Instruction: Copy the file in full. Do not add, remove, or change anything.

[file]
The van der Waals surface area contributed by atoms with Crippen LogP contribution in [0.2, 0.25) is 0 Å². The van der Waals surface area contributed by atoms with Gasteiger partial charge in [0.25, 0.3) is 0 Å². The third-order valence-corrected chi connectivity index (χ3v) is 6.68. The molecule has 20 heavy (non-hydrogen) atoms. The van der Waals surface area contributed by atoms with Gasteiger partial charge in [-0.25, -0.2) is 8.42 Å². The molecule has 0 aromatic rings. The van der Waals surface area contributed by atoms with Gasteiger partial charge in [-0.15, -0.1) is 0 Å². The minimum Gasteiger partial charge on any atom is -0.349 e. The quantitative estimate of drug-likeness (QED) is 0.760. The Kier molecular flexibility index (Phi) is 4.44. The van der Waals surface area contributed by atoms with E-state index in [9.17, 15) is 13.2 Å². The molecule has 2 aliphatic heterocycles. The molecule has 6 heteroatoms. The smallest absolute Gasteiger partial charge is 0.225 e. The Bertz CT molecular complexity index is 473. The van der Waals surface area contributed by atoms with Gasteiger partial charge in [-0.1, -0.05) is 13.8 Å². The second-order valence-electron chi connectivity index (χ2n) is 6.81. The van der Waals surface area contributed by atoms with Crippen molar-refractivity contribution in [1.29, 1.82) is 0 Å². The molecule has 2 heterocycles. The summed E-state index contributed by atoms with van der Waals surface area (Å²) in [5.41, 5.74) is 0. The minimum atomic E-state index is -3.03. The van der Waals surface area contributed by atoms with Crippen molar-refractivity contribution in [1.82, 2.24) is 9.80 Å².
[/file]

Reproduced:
The van der Waals surface area contributed by atoms with Crippen LogP contribution in [0.2, 0.25) is 0 Å². The van der Waals surface area contributed by atoms with Gasteiger partial charge in [0.25, 0.3) is 0 Å². The third-order valence-corrected chi connectivity index (χ3v) is 6.68. The molecule has 20 heavy (non-hydrogen) atoms. The van der Waals surface area contributed by atoms with Gasteiger partial charge in [-0.25, -0.2) is 8.42 Å². The molecule has 0 aromatic rings. The van der Waals surface area contributed by atoms with Gasteiger partial charge in [-0.15, -0.1) is 0 Å². The minimum Gasteiger partial charge on any atom is -0.349 e. The quantitative estimate of drug-likeness (QED) is 0.760. The Kier molecular flexibility index (Phi) is 4.44. The van der Waals surface area contributed by atoms with E-state index in [9.17, 15) is 13.2 Å². The molecule has 2 aliphatic heterocycles. The molecule has 6 heteroatoms. The smallest absolute Gasteiger partial charge is 0.225 e. The Bertz CT molecular complexity index is 473. The van der Waals surface area contributed by atoms with Gasteiger partial charge in [-0.1, -0.05) is 13.8 Å². The second-order valence-electron chi connectivity index (χ2n) is 6.81. The van der Waals surface area contributed by atoms with Crippen molar-refractivity contribution in [1.29, 1.82) is 0 Å². The molecule has 2 heterocycles. The summed E-state index contributed by atoms with van der Waals surface area (Å²) in [5.41, 5.74) is 0. The minimum atomic E-state index is -3.03. The van der Waals surface area contributed by atoms with Crippen molar-refractivity contribution in [1.82, 2.24) is 9.80 Å².